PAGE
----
Treasure Hunters, NBC

Mix in equal parts of TV's The Amazing Race, and the film National Treasure, simmer with a pinch of The Da Vinci Code, and we have the recipe for this summer season's newest reality show: Treasure Hunters.

Unlike The Amazing Race and most other reality shows, there are groups of three contestants. This gives it more of a team feeling, and should avoid the significant others duking it out that inevitably happens midseason. While some of the teams are family based (like a quite ruthless and less than Christian pastor, wife and child), other teams are based on another commonality such as the particularly well suited ex-CIA, and Air Force teams that got off to an early lead.

Treasure Hunters
successfully recaptures the excitement and intrigue that the first season of The Amazing Race had, but subsequent seasons lacked. So far, the challenges are about half physical, and half mental. Clues are provided along the way to solve varied puzzles. I like that the show has brief segments explaining the solution to the puzzles along the way. I found that this allowed me to play along, and involved me more deeply into the show. Thankfully, there was no bungie cord jumping, or eating of insects that has been more than overdone at this point.

In the film, National Treasure, Nicholas Cage has to follow a series of clues across America, finding hidden artifacts to unlock the secret to a treasure. Producer Jerry Bruckheimer was also involved with that film, and Treasure Hunters bears more than a passing resemblance to it. There is also an Americana theme, with some historical trivia thrown in for good measure.

In the first episode, we traveled to Alaska, Hawaii, South Dakota's Mt. Rushmore, and Nebraska. I also like that one team took a detour to Colorado, and were given an enigmatic clue to get them back on the right path. While they never figured it out, they used their cell phone to call another team- now this is a high tech reality show! This side adventure made the whole affair feel a lot less like a carefully structured reality show, and more like a real quest.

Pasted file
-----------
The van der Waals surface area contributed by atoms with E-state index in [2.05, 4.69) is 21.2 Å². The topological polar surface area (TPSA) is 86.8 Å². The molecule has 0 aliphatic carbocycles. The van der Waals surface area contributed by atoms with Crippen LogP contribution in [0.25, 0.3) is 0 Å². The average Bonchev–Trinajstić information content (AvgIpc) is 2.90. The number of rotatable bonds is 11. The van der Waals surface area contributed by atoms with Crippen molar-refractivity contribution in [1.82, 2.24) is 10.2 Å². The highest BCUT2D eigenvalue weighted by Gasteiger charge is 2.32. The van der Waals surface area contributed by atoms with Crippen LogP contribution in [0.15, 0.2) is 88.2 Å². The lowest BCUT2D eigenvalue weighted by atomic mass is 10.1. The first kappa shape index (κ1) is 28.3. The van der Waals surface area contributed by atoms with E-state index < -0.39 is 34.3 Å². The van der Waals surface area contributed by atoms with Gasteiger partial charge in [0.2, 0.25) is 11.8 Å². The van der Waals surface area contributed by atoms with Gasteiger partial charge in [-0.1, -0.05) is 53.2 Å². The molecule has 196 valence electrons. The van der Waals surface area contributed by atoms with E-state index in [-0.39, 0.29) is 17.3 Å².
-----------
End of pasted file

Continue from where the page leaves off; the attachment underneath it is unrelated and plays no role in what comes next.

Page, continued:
On the downside, while I realize that product placement and marketing makes this kind of thing profitable, I'm sick of it already. We really don't need to mention the brand of cell phone, notebook computer, search engine, or credit card more than once per episode. I am intrigued that there is an internet connection and tie in for the players and am curious to see how that develops.

Broadcasting companies seek to connect with their viewers online, and Treasure Hunters is a good example of this. There is an online game for us viewers to play. There is a new puzzle for each week; it took me about fifteen minutes to go through this week's, including a short registration process (hint: click on the clock until the raven appears). The plan is for a winner to be chosen from those that complete the online puzzles that will join in somehow for the season finale with 200 G's at stake. I'm only mildly optimistic at my chances, but hey, you never know so keep your fingers crossed.

Treasure Hunters is a great new reality show. Check it out on Mondays at 9 p.m. this summer on NBC.

Overall Grade: A-

If you're looking for info to solve the online challenges to find the treasure, then head on over here.

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